It seems these days that all anyone is reading is shades of Fifty Shades. Which is okay by
me; I’m not a book snob, I believe the market has spoken, and a good story is a good story,
no matter how sloppily told. Although I am still stumped by the popularity of Twilight, I have
to admit. However, after reading Gabriel’s Inferno (being in the biz, I like to stay on top of the
market; plus, I was promised great things— those are my excuses and I’m sticking to them) and being furiously disappointed, I thought it was time to remind ourselves that there actually are well-written books out there, books to turn to when you’ve had it up to here with the
“Holy shit!” and the overly sensitive deflowering. (Here’s me reading Gabriel’s Inferno:
Read ridiculous sentence, something like “You make me want to be gentle and kind.
And when we make love, that’s how I will be with you,” and tear hair out. Throw book
across room. Pick it up; open it briefly, only to see that he offers her cranberry juice after
they do it, for fuck’s sake; yell, “You’ve got to be fucking kidding me”; and throw book
across room again.)
Here are my picks for when you want to read something between your kids’ bedtime and your collapse into a coma. It’s a small window, so you need to choose wisely. These books feature believable relationships, delightful mind games, a little dirty sex, and undoubtedly good writing, and they’re all written by women.
Bridget Jones’s Diary by Helen Fielding
This may be obvious, but it invented the chick lit genre, and it’s one I go back to time and again to remind myself that writing for young women can be good and fun at the same time. Unlike the movie version of Bridget Jones: The Edge of Reason. That thing should be thrown into a bottomless pit along with the director and the screenwriter.
The Secret History by Donna Tartt
Some books linger in your mind for days; this one has stayed with me for years. Not for women specifically — most characters are male — but a sinister story about desperately wanting to belong (something everyone can relate to, for sure).
Gone Girl by Gillian Flynn
I mentioned to a colleague that this was my favourite book of the moment, and she sneered and said, “Mass market. Bah!” Whatever. I’m tired of book snobs. Sometimes books are bestsellers because they’re genuinely good. A rarity, like a mom who has enough time to read more than a page at once, but it happens. This book messes with your mind and your relationships and will haunt you for weeks.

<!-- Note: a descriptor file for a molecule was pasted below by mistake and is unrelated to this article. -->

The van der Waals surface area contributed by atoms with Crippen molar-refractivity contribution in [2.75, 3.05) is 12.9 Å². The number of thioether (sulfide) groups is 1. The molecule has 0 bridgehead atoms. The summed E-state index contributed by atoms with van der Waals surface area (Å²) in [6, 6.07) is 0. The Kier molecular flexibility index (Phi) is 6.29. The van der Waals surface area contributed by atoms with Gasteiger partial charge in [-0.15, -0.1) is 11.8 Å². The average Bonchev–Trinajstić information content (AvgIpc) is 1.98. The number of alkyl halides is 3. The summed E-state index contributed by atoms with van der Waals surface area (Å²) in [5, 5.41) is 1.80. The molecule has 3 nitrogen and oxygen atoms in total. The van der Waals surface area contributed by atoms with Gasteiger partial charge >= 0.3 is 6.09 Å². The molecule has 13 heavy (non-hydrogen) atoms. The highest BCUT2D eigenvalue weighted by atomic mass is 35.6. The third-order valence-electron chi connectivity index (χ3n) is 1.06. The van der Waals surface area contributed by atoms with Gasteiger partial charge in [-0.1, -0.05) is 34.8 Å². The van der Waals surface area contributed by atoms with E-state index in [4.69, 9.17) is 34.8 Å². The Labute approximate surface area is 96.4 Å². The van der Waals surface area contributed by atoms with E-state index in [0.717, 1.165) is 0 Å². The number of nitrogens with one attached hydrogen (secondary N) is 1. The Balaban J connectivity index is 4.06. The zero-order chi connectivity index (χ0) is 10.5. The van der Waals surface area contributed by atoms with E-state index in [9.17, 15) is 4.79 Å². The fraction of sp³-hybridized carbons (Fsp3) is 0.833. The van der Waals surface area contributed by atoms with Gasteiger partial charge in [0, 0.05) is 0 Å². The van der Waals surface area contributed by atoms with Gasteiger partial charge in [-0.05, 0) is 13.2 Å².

How Should a Person Be? by Sheila Heti
Although it was published in 2010, this book only recently hit the big-time because Lena
Dunham of Girls cited it as one of her influences. And the connection is pretty obvious when
you read it. The Los Angeles Review of Books recently tore it apart, but I think that once again it really doesn’t matter what the critics think. The fact that everyone is talking about it two years after it was published is remarkable enough. I also think a lot of women can find a little of themselves in it, or the selves they’ve been too smart to be, or something like that. This book is more of a beginning of something: a lot of it bugged me, but it’s a whole world away from Fifty Shades of Grey, so that was refreshing, and yet it really isn’t so different in many ways. I think the answer to what women want to read lies somewhere in between. Tamara Faith Berger’s Maidenhead is another recent book featuring explicit sex that takes us far enough out of our comfort zone that I think it will pave the way for that “somewhere in between” in women’s fiction. (If you read Gabriel’s Inferno and puked at how romantically she lost her virginity, you’ll love the flute scene in Maidenhead.) You may be disgusted or bored or unmoved by these books, but if you’re open-minded, you’ll probably like them a lot. And they are worth reading if only because they are ground-breaking, just as Bridget Jones’s Diary was in its day.
Pride and Prejudice by Jane Austen
The great-great grandmother of Harlequins, Pride and Prejudice is still the gold standard. It has wit and intelligence and romance and crazy-making family dynamics and even smouldering sexual tension. If you haven’t read it, you are seriously missing out. Get over yourself and read it, already.
P.S. At a recent Secret Mother gathering, we observed that an elderly male neighbour spent
most of the day reading Fifty Shades Darker. Which reminds me that you don’t have to be
female to enjoy the charms of any of these books.
-East End Mama